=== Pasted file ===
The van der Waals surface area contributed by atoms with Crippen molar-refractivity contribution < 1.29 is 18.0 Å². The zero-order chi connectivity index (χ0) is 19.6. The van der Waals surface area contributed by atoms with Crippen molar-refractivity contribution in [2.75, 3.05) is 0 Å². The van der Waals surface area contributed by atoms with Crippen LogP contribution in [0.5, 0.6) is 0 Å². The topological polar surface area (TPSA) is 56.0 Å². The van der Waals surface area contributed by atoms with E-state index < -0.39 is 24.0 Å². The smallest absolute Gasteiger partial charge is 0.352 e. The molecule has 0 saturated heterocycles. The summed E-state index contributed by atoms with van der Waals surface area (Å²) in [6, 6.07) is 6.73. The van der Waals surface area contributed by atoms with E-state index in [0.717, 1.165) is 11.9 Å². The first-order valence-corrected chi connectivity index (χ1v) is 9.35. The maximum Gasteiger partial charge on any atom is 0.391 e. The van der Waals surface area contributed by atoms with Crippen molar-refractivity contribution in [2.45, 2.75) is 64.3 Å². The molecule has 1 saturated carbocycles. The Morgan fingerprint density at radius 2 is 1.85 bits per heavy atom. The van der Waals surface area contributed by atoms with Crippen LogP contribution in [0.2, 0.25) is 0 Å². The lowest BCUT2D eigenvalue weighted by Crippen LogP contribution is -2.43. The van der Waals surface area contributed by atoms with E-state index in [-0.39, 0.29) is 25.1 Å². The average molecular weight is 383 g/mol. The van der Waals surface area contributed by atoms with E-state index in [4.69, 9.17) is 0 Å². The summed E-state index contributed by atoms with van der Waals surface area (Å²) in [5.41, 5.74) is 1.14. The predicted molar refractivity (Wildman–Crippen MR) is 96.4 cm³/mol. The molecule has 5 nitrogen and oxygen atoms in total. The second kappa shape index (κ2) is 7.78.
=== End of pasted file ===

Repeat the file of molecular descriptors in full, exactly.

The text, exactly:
The van der Waals surface area contributed by atoms with Crippen molar-refractivity contribution < 1.29 is 18.0 Å². The zero-order chi connectivity index (χ0) is 19.6. The van der Waals surface area contributed by atoms with Crippen molar-refractivity contribution in [2.75, 3.05) is 0 Å². The van der Waals surface area contributed by atoms with Crippen LogP contribution in [0.5, 0.6) is 0 Å². The topological polar surface area (TPSA) is 56.0 Å². The van der Waals surface area contributed by atoms with E-state index < -0.39 is 24.0 Å². The smallest absolute Gasteiger partial charge is 0.352 e. The molecule has 0 saturated heterocycles. The summed E-state index contributed by atoms with van der Waals surface area (Å²) in [6, 6.07) is 6.73. The van der Waals surface area contributed by atoms with E-state index in [0.717, 1.165) is 11.9 Å². The first-order valence-corrected chi connectivity index (χ1v) is 9.35. The maximum Gasteiger partial charge on any atom is 0.391 e. The van der Waals surface area contributed by atoms with Crippen molar-refractivity contribution in [2.45, 2.75) is 64.3 Å². The molecule has 1 saturated carbocycles. The Morgan fingerprint density at radius 2 is 1.85 bits per heavy atom. The van der Waals surface area contributed by atoms with Crippen LogP contribution in [0.2, 0.25) is 0 Å². The lowest BCUT2D eigenvalue weighted by Crippen LogP contribution is -2.43. The van der Waals surface area contributed by atoms with E-state index in [-0.39, 0.29) is 25.1 Å². The average molecular weight is 383 g/mol. The van der Waals surface area contributed by atoms with E-state index in [4.69, 9.17) is 0 Å². The summed E-state index contributed by atoms with van der Waals surface area (Å²) in [5.41, 5.74) is 1.14. The predicted molar refractivity (Wildman–Crippen MR) is 96.4 cm³/mol. The molecule has 5 nitrogen and oxygen atoms in total. The second kappa shape index (κ2) is 7.78.